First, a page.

Fear and Fire

by Bob Wilms

“Fear is the greatest obstacle to learning. But fear is your best friend. Fear is like fire. If you learn to control it, you let it work for you. If you don’t learn to control it, it will destroy you and everything around you.” ~Cus D’Mato, Boxing legend

I used to have these dreams, and they all involved tidal waves or tsunamis. I would sit there at the edge of a beach with a bunch of friends and all of a sudden, a huge wave would start coming. I could see it out in the distance, but I had nowhere to go, and there was nothing I could do. I’d wake up in a cold sweat. A friend told me that my only job was to stay relaxed and loving in these moments, to remember that I was a part of this web of life, and he was right — when I did that, the fear receded just like the water’s surge.

Fire is the same way. We watch in terror as the megafires play out on the nightly news, uprooting every man, woman, child, and animal in their path. We see devastation, great forests reduced to ash, and it scares us. It makes us wonder when the devastation is going to happen to us.

We had a house fire during our first year on the Land, in 2017. I was right next door when my friend alerted me to the flames. I panicked and rushed to the fire hydrant. I couldn’t get the cap off and fumbled around with it before I finally got the hose attached, turned it on, and then the fire hose quickly filled and tangled tight. I couldn’t breathe because my heart was beating a million miles a second. My friends and I ended up saving the house and preventing the fire from spreading, but we were terrified by the experience.

A couple of days later, the first wave of mega fires hit Sonoma and then Mendocino Counties, and the waves of conflagration haven’t stopped since. Every year, literally every year, the fires get bigger, more devastating. Our eyes glued to our Cal Fire app, we watch how close the fires reach. If the fires are 100 miles away, they might as well be just a mile away. This is a real, perceived threat.

A friend and I were on a drive and he started sharing that the Indigenous Americans, the Pomo tribe in our region, used fire to manage the health of the forest, to initiate acorn harvests, and many other interesting practices revolving around soil fertility and cultivation. The Pomo and other Indigenous tribes deliberately set fire to their land. This intentional burning blew my mind but instantly cracked it open with a new way of thinking and new roads to travel.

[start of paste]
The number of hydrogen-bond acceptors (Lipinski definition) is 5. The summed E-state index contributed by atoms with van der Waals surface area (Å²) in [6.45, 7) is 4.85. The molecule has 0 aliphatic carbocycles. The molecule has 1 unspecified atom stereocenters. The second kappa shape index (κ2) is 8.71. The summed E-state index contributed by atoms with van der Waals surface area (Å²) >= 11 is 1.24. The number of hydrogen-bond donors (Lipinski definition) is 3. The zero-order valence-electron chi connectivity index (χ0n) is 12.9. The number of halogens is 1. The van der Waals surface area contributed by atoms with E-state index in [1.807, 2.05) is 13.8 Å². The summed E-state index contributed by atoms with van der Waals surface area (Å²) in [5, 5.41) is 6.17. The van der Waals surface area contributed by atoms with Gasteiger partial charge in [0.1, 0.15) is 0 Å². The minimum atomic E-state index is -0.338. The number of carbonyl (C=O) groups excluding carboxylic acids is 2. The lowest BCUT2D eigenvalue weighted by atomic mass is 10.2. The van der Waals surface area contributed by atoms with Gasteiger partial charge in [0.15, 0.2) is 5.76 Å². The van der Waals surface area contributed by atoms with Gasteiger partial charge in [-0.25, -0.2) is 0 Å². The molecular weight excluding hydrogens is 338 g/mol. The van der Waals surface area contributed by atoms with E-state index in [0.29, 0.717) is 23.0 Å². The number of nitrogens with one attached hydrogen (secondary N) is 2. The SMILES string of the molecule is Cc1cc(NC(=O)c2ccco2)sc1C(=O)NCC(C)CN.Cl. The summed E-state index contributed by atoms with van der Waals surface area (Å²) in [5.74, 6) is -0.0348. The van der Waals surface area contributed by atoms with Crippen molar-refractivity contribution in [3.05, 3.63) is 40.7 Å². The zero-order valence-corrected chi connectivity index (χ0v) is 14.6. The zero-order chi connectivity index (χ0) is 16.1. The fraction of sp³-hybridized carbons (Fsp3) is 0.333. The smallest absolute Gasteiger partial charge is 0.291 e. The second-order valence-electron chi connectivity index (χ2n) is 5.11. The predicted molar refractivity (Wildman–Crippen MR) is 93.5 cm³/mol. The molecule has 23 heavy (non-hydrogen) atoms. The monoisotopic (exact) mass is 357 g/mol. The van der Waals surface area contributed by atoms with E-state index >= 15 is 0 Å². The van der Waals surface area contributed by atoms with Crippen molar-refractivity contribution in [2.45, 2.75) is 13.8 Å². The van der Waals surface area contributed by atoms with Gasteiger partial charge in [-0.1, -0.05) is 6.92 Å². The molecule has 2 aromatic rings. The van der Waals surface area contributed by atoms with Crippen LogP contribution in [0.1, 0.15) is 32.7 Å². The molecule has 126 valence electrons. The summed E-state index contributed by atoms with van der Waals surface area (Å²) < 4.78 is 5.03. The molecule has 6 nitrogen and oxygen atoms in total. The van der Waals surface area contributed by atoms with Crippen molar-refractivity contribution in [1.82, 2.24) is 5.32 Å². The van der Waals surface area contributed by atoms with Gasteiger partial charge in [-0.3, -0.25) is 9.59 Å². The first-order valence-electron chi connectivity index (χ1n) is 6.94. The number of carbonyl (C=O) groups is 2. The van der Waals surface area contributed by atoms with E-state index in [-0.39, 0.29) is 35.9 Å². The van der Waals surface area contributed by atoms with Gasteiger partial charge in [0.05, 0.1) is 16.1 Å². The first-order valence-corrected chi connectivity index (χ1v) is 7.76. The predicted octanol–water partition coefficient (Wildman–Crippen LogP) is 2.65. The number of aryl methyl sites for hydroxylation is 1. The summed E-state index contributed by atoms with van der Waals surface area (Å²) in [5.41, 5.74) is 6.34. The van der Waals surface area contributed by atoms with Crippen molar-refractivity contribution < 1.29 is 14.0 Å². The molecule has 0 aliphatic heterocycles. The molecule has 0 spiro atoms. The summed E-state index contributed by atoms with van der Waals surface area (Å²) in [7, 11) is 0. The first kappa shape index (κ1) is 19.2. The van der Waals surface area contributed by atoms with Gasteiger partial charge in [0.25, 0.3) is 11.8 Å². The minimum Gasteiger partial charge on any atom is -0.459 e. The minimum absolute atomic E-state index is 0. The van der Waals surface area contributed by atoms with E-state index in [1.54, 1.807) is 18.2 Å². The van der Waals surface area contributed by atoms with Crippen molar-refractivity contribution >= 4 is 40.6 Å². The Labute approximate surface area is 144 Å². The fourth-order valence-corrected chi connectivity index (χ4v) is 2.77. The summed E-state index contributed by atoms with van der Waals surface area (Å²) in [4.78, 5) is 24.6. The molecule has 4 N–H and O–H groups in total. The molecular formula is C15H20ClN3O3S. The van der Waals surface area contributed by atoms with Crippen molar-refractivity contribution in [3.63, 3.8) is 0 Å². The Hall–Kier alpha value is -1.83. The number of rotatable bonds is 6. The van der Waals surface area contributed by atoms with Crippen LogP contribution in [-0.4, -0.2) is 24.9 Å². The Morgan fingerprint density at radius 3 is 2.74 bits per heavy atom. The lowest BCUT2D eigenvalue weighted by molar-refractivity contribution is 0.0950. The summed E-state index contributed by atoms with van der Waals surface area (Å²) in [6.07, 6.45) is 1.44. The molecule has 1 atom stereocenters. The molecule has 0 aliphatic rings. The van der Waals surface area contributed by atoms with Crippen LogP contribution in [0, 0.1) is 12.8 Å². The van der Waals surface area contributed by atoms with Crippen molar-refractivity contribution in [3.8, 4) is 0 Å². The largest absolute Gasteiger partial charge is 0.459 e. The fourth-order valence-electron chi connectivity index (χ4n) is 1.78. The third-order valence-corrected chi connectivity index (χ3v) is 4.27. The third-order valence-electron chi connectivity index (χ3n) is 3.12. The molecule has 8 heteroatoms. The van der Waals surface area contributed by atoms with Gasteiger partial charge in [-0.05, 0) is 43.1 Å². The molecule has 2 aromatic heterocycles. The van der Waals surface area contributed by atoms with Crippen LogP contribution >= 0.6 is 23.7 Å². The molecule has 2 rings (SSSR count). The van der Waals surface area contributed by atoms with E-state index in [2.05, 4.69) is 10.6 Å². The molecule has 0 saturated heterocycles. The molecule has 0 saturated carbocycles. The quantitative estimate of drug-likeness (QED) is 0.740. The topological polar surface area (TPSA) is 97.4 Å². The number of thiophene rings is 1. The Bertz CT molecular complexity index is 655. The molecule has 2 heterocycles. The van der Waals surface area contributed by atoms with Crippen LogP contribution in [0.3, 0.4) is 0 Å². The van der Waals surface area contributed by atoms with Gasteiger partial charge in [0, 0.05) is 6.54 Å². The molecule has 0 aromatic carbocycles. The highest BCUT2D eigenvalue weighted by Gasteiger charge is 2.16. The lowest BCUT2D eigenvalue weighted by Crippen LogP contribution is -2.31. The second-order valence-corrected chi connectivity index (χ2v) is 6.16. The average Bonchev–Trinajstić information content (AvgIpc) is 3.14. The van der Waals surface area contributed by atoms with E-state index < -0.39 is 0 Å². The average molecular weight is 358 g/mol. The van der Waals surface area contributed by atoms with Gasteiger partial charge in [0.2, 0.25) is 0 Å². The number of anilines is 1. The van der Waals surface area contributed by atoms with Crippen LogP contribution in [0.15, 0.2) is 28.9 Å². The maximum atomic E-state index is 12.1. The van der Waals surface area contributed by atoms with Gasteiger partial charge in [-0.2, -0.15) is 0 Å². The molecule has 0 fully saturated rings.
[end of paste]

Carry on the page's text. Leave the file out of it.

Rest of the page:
A year later, March 2021, we found ourselves at a neighboring property lighting the ground around a large stand of Douglas Fir trees. This idea that we could start a fire to make ourselves safer was so foreign but made perfect sense.

As the flames grew, my hands wrapped around the drip torch’s steel handle, and I put more fire on the ground. In the thick layer of pine needles crackling on the ground, something steadied in me. Fear gave way to confidence. I became comfortable around fire, until the fire got up into the trees. Then I reached for water bags — super soakers for grown-ups — and shot water twenty feet up to put the fire out.

Now, even this former fear is gone. We have begun to purposely set fire to trees to build their resilience to fire, a practice called controlled burning.

My panic of burning left; the trembling fear dissipated.

We’re fortunate here on the Land to be part of a community rooted in these kinds of practices. We don’t just practice prescribed burning or ecological restoration, but we believe and practice cultivating and tending to the human being’s ecology. We have thoughts, fears, emotions, dreams. We live inside bodies that need care. We have the Art of Soulmaking to help us navigate our inner world, yoga, meditation, and OM to help us get in touch with our bodies, and soil to help nourish and connect us to our Earth. Each of us practice becoming intimate with our own human ecology.

We learn to move towards our fear with respect for its impact, gain the knowledge and experience necessary to understand how it works, and then integrate the skills needed to work with it, instead of running away.

Fire is like life; there’s math in flames. Ignition’s behavior is based on the fuel-load, wind speed and direction, and geography. Sometimes predictable, the blaze can run out of control in a moment. If we learn to stay with the heat’s intensity, keep our minds steady, we can make good decisions. Sometimes the flames are big and scary enough to force us to run. Just like nature, fire has its own laws, and we’re wise to heed caution and good judgment when working with it.

We can alert ourselves to lessons in smoke, ash, flame, how what might seem to destroy and annihilate us can teach us a path of resiliency and sustenance.

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